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Self-Regulatory Organizations; Chicago Board Options Exchange, Incorporated; Order Granting Approval of Proposed Rule Change To List Series With Up to 12 Expiration Months for Broad-Based Security Index Options Upon Which the Exchange Calculates a Volatility Index

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Information about this document as published in the Federal Register.

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Start Preamble October 13, 2010.

I. Introduction

On August 24, 2010, the Chicago Board Options Exchange, Incorporated (“CBOE” or “Exchange”) filed with the Securities and Exchange Commission (“Commission”), pursuant to Section 19(b)(1) of the Securities Exchange Act of 1934 (“Act”) [1] and Rule 19b-4 thereunder,[2] a proposed rule change to allow the Exchange to list series with up to 12 expiration months for options that overlie broad-based security indexes for which options are used by the Exchange to calculate a volatility index. On September 2, 2010, the Exchange filed Amendment No. 1, which replaced the original filing in its entirety. The proposed rule change, as amended, was published for comment in the Federal Register on September 10, 2010.[3] The Commission received no comment letters on the proposal. This order approves the proposed rule change.

II. Description of the Proposal

CBOE has proposed to amend Rule 24.9(a)(2), Terms of Index Options, to allow the Exchange to list series with up to 12 expiration months for broad-based security index options upon which the Exchange calculates a volatility index. Currently, Rule 24.9(a)(2) permits the Exchange to list series with only seven Start Printed Page 64372expiration months in any index options upon which the Exchange calculates a constant three-month volatility index.

In support of its proposal, CBOE stated that, since 2009, volatility trading has experienced significant growth in trading volume. In order to satisfy growing demand for a wider variety of volatility investment strategies, the Exchange is seeking to increase, from seven to 12, the number of expiration months for broad-based security index options upon which the Exchange calculates a volatility index. In doing so, the Exchange hopes to create flexibility that would enable it to create volatility indexes of varying lengths in response to demand for a wider variety of volatility investment strategies. Accordingly, the Exchange also proposes to delete language from the rule text restricting the volatility index options to indexes on which the Exchange calculates a constant three-month volatility index. The Exchange believes that the additional expirations, which will be listed in monthly intervals over a one-year time frame, will provide the Exchange with the flexibility to create indexes that represent unique volatility exposures, and enable the Exchange to respond quickly to investor demand for new volatility-based products.

CBOE further stated that it has analyzed its capacity and represents that it believes the Exchange and the Options Price Reporting Authority have the necessary systems capacity to handle the additional traffic associated with the ability to list series with up to 12 expiration months for broad-based security index options upon which the Exchange calculates a volatility index.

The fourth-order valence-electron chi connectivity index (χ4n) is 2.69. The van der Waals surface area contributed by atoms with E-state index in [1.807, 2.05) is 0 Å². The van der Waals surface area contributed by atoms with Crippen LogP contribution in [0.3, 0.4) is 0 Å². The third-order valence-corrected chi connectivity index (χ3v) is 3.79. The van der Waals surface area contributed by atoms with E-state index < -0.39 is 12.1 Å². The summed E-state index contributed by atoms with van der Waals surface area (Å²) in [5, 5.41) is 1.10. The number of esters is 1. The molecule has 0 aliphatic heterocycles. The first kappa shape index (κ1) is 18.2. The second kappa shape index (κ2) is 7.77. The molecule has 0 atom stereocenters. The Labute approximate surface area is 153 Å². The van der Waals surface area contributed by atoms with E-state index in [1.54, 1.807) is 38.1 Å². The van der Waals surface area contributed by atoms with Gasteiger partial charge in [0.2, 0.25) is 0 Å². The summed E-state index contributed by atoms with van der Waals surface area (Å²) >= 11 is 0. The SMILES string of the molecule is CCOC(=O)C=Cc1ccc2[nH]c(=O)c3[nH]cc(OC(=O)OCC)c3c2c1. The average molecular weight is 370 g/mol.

III. Discussion

The Commission finds that the proposed rule change is consistent with the requirements of the Act and the rules and regulations thereunder applicable to a national securities exchange.[4] Specifically, the Commission finds that the proposal is consistent with Section 6(b)(5) of the Act,[5] which requires, among other things, that the rules of a national securities exchange be designed to promote just and equitable principles of trade, to prevent fraudulent and manipulative acts, to remove impediments to and perfect the mechanism of a free and open market and a national market system, and, in general, to protect investors and the public interest.

The proposal will provide investors with added flexibility in the trading of volatility index options and allow investors to establish options positions that are more precisely tailored to meet their investment objectives. The Commission believes that the proposal strikes a reasonable balance between the Exchange's desire to accommodate market participants by offering a wider array of investment opportunities and the need to avoid unnecessary proliferation of options series and the corresponding increase in quotes. The Commission expects the Exchange to monitor the trading volume associated with the additional options series listed as a result of this proposal and the effect of these additional series on market fragmentation and on the capacity of the Exchange's, OPRA's, and vendors' automated systems.

In addition, the Commission notes that CBOE has represented that it believes the Exchange and the Options Price Reporting Authority have the necessary systems capacity to handle the additional traffic associated with the newly permitted listings.

IV. Conclusion

It is therefore ordered, pursuant to Section 19(b)(2) of the Act,[6] that the proposed rule change (SR-CBOE-2010-077) be, and hereby is, approved.

Start Signature

For the Commission, by the Division of Trading and Markets, pursuant to delegated authority.[7]

Florence E. Harmon,

Deputy Secretary.

End Signature End Preamble

Footnotes

3.  Securities Exchange Act Release No. 62847 (September 3, 2010), 75 FR 55383 (“Notice”).

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4.  In approving this proposed rule change, the Commission has considered the proposed rule's impact on efficiency, competition, and capital formation. See 15 U.S.C. 78c(f).

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[FR Doc. 2010-26279 Filed 10-18-10; 8:45 am]

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